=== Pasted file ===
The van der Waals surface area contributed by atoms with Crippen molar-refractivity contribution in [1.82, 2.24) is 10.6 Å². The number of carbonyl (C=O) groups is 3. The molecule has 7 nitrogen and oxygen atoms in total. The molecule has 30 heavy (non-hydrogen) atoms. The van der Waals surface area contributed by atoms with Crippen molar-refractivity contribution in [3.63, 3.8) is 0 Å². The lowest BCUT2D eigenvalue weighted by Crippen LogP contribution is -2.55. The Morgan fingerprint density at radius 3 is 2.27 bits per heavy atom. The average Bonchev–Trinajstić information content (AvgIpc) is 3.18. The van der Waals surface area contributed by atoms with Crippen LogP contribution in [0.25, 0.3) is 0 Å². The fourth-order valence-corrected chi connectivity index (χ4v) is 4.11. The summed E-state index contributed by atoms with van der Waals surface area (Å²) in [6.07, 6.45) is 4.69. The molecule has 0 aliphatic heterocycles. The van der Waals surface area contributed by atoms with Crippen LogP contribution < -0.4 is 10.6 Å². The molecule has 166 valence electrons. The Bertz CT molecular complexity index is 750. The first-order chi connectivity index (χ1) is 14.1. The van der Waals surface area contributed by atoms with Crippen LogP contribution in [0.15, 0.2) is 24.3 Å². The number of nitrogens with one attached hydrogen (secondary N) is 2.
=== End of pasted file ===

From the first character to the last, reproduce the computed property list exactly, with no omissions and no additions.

The van der Waals surface area contributed by atoms with Crippen molar-refractivity contribution in [1.82, 2.24) is 10.6 Å². The number of carbonyl (C=O) groups is 3. The molecule has 7 nitrogen and oxygen atoms in total. The molecule has 30 heavy (non-hydrogen) atoms. The van der Waals surface area contributed by atoms with Crippen molar-refractivity contribution in [3.63, 3.8) is 0 Å². The lowest BCUT2D eigenvalue weighted by Crippen LogP contribution is -2.55. The Morgan fingerprint density at radius 3 is 2.27 bits per heavy atom. The average Bonchev–Trinajstić information content (AvgIpc) is 3.18. The van der Waals surface area contributed by atoms with Crippen LogP contribution in [0.25, 0.3) is 0 Å². The fourth-order valence-corrected chi connectivity index (χ4v) is 4.11. The summed E-state index contributed by atoms with van der Waals surface area (Å²) in [6.07, 6.45) is 4.69. The molecule has 0 aliphatic heterocycles. The van der Waals surface area contributed by atoms with Crippen LogP contribution < -0.4 is 10.6 Å². The molecule has 166 valence electrons. The Bertz CT molecular complexity index is 750. The first-order chi connectivity index (χ1) is 14.1. The van der Waals surface area contributed by atoms with Crippen LogP contribution in [0.15, 0.2) is 24.3 Å². The number of nitrogens with one attached hydrogen (secondary N) is 2.